So we all know that soy is unpaleo, but we also know that fermenting foods is generally good. WAPers argue that fermenting can even make grains healthy. So where on the spectrum from poison to healthful do soy products like tempeh, miso and natto fall?
Personally, I'm particularly interested in miso, so I have some unpasteurised, fermented stuff lying about. Natto is also interesting given its ludicrously high levels of vitamin K2, though it seems impossible to get hold of.
I wouldn't go near tofu or soymilk or anything like that, but I do a lot of at-home Chinese cooking and I often use fermented soy ingredients (good soy sauce, fermented black soybeans). Fermenting mitigates most of the soy nasties, enough that I think they're fine if you treat them as condiments.
I generally tell my clients to keep away from soy even though it has become one of America's foods of choice. I do know that the only way I would ingest soy is if it were fermented. The eastern way of eating soy was/is fermented and in very small quantities. It is only through marketing and lobbying that soy has entered the American diet. Pigs can only eat so much of it so it was sold to us as a "health" food...don't buy it!
I use it in some recipes in teeny tiny quantities. I make miso glazed salmon quite often. I also sometimes cook Korean recipes that use Ssäamjang, another fermented soy paste. I view it as a mildly probiotic flavoring rather than a part of my diet. I can't give up being a foodie!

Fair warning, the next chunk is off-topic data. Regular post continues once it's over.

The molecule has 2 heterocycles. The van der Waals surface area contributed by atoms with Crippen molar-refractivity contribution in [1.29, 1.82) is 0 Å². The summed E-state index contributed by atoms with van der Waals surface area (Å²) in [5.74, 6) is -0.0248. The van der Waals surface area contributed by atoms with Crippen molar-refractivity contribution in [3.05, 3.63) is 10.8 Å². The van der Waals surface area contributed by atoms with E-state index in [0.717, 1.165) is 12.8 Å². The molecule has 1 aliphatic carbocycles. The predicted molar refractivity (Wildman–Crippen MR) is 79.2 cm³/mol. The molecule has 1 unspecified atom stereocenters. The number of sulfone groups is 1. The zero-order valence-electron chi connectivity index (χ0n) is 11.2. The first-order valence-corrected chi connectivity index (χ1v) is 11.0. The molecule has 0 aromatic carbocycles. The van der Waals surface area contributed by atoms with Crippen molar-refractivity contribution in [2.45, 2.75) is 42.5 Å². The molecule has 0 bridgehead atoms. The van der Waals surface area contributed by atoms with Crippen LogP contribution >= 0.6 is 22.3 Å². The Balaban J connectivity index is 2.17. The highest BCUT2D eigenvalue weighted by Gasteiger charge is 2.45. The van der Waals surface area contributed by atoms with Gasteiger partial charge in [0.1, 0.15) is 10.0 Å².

It's funny because many paleos indulge in far worse borderline foods like chocolate or the omega-6 powerhouses olive oil and tahini. I classify fermented soy as healthier than those things, but definitely not paleo.
Supposedly the goitrogens persist through the fermentation process. I was eating natto every time I got sushi until I realized that it was blocking the iodine from the meal, of which there would be more than usual. I was also eating it frequently at home, but I've since cut it all out and get my K-2 from liver and butter instead.
The K2 in Natto is MK-7, the bacterial form. MK-4 is the form produced by animals, for example, in grass fed butter. The MK-4 form may be more usable/absorb-able. To me, that removes another reason for considering soy.